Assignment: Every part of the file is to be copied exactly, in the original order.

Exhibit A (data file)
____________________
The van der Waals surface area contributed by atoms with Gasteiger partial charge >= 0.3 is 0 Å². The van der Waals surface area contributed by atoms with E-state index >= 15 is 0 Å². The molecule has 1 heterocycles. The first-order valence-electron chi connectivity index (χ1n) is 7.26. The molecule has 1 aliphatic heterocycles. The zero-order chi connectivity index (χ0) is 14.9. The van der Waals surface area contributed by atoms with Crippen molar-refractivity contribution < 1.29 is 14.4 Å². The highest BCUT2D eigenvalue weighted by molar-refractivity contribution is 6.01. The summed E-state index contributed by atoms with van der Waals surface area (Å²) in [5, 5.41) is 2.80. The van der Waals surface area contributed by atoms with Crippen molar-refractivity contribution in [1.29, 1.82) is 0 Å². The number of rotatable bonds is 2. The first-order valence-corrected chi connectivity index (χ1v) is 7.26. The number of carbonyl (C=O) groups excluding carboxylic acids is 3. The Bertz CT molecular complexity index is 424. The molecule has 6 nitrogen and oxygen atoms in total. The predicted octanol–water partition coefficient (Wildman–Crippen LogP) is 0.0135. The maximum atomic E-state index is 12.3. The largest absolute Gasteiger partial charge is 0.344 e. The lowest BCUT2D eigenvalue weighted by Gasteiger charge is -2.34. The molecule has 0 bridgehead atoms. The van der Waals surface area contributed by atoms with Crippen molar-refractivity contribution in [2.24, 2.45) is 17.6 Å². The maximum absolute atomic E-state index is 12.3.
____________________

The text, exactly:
The van der Waals surface area contributed by atoms with Gasteiger partial charge >= 0.3 is 0 Å². The van der Waals surface area contributed by atoms with E-state index >= 15 is 0 Å². The molecule has 1 heterocycles. The first-order valence-electron chi connectivity index (χ1n) is 7.26. The molecule has 1 aliphatic heterocycles. The zero-order chi connectivity index (χ0) is 14.9. The van der Waals surface area contributed by atoms with Crippen molar-refractivity contribution < 1.29 is 14.4 Å². The highest BCUT2D eigenvalue weighted by molar-refractivity contribution is 6.01. The summed E-state index contributed by atoms with van der Waals surface area (Å²) in [5, 5.41) is 2.80. The van der Waals surface area contributed by atoms with Crippen molar-refractivity contribution in [1.29, 1.82) is 0 Å². The number of rotatable bonds is 2. The first-order valence-corrected chi connectivity index (χ1v) is 7.26. The number of carbonyl (C=O) groups excluding carboxylic acids is 3. The Bertz CT molecular complexity index is 424. The molecule has 6 nitrogen and oxygen atoms in total. The predicted octanol–water partition coefficient (Wildman–Crippen LogP) is 0.0135. The maximum atomic E-state index is 12.3. The largest absolute Gasteiger partial charge is 0.344 e. The lowest BCUT2D eigenvalue weighted by Gasteiger charge is -2.34. The molecule has 0 bridgehead atoms. The van der Waals surface area contributed by atoms with Crippen molar-refractivity contribution in [2.24, 2.45) is 17.6 Å². The maximum absolute atomic E-state index is 12.3.